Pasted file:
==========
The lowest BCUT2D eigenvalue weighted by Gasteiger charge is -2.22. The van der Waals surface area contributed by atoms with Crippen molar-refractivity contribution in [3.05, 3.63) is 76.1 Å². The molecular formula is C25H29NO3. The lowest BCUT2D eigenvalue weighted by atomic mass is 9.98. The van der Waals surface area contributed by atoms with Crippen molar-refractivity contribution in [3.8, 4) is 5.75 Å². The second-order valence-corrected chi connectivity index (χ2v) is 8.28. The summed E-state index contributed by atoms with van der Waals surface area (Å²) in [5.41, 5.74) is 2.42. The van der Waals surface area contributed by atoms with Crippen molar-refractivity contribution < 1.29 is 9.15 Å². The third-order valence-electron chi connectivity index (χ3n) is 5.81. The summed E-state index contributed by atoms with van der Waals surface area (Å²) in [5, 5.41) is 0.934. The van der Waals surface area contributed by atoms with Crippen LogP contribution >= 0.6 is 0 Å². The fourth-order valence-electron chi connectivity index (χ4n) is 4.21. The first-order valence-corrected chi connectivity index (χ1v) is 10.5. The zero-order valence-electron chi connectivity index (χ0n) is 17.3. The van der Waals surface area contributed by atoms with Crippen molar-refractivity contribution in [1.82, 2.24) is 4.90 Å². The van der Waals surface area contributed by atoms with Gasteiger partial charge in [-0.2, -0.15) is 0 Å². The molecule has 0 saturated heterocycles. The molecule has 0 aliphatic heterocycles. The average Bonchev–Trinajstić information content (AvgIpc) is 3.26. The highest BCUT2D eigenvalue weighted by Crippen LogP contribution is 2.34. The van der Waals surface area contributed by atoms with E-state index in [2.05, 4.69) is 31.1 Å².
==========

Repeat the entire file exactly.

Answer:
The lowest BCUT2D eigenvalue weighted by Gasteiger charge is -2.22. The van der Waals surface area contributed by atoms with Crippen molar-refractivity contribution in [3.05, 3.63) is 76.1 Å². The molecular formula is C25H29NO3. The lowest BCUT2D eigenvalue weighted by atomic mass is 9.98. The van der Waals surface area contributed by atoms with Crippen molar-refractivity contribution in [3.8, 4) is 5.75 Å². The second-order valence-corrected chi connectivity index (χ2v) is 8.28. The summed E-state index contributed by atoms with van der Waals surface area (Å²) in [5.41, 5.74) is 2.42. The van der Waals surface area contributed by atoms with Crippen molar-refractivity contribution < 1.29 is 9.15 Å². The third-order valence-electron chi connectivity index (χ3n) is 5.81. The summed E-state index contributed by atoms with van der Waals surface area (Å²) in [5, 5.41) is 0.934. The van der Waals surface area contributed by atoms with Crippen LogP contribution >= 0.6 is 0 Å². The fourth-order valence-electron chi connectivity index (χ4n) is 4.21. The first-order valence-corrected chi connectivity index (χ1v) is 10.5. The zero-order valence-electron chi connectivity index (χ0n) is 17.3. The van der Waals surface area contributed by atoms with Crippen molar-refractivity contribution in [1.82, 2.24) is 4.90 Å². The van der Waals surface area contributed by atoms with Gasteiger partial charge in [-0.2, -0.15) is 0 Å². The molecule has 0 saturated heterocycles. The molecule has 0 aliphatic heterocycles. The average Bonchev–Trinajstić information content (AvgIpc) is 3.26. The highest BCUT2D eigenvalue weighted by Crippen LogP contribution is 2.34. The van der Waals surface area contributed by atoms with E-state index in [2.05, 4.69) is 31.1 Å².